From there we move on to take a quick jaunt around Galway City; and then out to the heart of Connemara - with its wild and wonderful beauty.
Our journey goes south into County Clare to see The Burren - a place that has lain undisturbed since the Ice-age and of immense botanical, ecological and archaeological importance.
We visit Ireland's finest early monastic heritage centre in Clonmacnoise in County Offaly and to my favourite of all the early Christian Church locations - Clonfert, with its beautiful tiny 12th century Cathedral of Saint Brendan. Come with me around the grounds of this lovely tiny cathedral and see the 1000 year old Yew Walk. While there, you can learn a potted history of Saint Brendan the Navigator, possibly the first European to set foot in North America in the 6th. century. See how we celebrated a most historic announcement when Clonfert Cathedral was listed in the World Monuments Watch 2000 as one of the world's most endangered buildings.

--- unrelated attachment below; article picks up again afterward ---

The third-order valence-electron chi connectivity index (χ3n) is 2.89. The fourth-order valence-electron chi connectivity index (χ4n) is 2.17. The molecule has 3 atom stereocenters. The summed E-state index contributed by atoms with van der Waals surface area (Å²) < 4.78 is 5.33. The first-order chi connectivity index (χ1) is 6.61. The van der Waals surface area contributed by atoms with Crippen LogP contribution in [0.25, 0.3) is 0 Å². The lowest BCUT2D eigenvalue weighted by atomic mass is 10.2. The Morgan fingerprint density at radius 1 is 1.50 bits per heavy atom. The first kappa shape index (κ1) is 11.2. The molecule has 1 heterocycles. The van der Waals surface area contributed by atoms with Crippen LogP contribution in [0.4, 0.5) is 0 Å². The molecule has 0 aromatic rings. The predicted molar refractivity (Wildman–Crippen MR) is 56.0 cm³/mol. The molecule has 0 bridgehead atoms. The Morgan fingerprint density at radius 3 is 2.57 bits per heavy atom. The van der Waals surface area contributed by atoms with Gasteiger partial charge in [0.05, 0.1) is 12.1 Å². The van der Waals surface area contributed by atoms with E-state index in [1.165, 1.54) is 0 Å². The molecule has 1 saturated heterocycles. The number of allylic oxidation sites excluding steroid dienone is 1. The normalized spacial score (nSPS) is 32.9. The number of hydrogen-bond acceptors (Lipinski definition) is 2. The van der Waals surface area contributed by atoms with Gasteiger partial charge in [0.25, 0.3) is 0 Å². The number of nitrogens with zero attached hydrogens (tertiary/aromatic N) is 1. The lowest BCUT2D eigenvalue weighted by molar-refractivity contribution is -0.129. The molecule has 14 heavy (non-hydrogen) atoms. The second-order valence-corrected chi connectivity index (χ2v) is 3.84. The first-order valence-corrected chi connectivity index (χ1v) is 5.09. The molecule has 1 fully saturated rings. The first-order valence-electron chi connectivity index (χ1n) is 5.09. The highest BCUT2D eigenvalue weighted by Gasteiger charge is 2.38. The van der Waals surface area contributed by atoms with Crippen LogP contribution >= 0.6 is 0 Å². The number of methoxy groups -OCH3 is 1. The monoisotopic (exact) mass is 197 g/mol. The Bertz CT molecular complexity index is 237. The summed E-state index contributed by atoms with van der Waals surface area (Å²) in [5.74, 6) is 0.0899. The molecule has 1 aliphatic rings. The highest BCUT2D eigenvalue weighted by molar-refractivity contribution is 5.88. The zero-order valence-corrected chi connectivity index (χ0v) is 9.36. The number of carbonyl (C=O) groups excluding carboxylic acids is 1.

Join me on my 'Famine Journey' which starts in Westport, moves to Sligo and ends up here in Grosse-Île.
Finally, come with me on my pilgrimage to a peaceful haven in a war-torn country in Medugorje in Bosnia-Hercegovinia. The other areas of my Web site can be found in the drop-down box below.
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Go raith míle maith agat - thanks a million
Beannacht Dé Ort - bain taitneamh as do thuras.